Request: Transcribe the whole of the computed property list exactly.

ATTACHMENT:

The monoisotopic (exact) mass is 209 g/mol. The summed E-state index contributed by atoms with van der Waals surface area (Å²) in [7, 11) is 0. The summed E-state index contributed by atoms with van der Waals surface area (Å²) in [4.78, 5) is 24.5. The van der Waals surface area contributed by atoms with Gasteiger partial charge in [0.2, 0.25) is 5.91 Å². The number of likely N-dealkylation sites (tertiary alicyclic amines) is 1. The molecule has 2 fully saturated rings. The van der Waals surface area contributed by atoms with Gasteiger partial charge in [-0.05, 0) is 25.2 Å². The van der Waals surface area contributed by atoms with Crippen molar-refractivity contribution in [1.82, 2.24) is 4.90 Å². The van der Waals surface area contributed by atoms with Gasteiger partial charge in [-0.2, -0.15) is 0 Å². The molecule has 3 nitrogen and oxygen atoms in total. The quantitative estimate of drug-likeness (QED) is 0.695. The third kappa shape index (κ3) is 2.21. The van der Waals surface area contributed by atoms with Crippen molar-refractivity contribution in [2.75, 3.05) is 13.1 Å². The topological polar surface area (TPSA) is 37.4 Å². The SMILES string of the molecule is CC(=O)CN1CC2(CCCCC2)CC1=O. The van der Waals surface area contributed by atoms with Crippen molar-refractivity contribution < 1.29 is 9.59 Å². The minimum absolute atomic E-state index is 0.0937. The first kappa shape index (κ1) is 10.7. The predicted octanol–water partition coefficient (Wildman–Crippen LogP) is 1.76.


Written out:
The monoisotopic (exact) mass is 209 g/mol. The summed E-state index contributed by atoms with van der Waals surface area (Å²) in [7, 11) is 0. The summed E-state index contributed by atoms with van der Waals surface area (Å²) in [4.78, 5) is 24.5. The van der Waals surface area contributed by atoms with Gasteiger partial charge in [0.2, 0.25) is 5.91 Å². The number of likely N-dealkylation sites (tertiary alicyclic amines) is 1. The molecule has 2 fully saturated rings. The van der Waals surface area contributed by atoms with Gasteiger partial charge in [-0.05, 0) is 25.2 Å². The van der Waals surface area contributed by atoms with Crippen molar-refractivity contribution in [1.82, 2.24) is 4.90 Å². The van der Waals surface area contributed by atoms with Gasteiger partial charge in [-0.2, -0.15) is 0 Å². The molecule has 3 nitrogen and oxygen atoms in total. The quantitative estimate of drug-likeness (QED) is 0.695. The third kappa shape index (κ3) is 2.21. The van der Waals surface area contributed by atoms with Crippen molar-refractivity contribution in [2.75, 3.05) is 13.1 Å². The topological polar surface area (TPSA) is 37.4 Å². The SMILES string of the molecule is CC(=O)CN1CC2(CCCCC2)CC1=O. The van der Waals surface area contributed by atoms with Crippen molar-refractivity contribution < 1.29 is 9.59 Å². The minimum absolute atomic E-state index is 0.0937. The first kappa shape index (κ1) is 10.7. The predicted octanol–water partition coefficient (Wildman–Crippen LogP) is 1.76.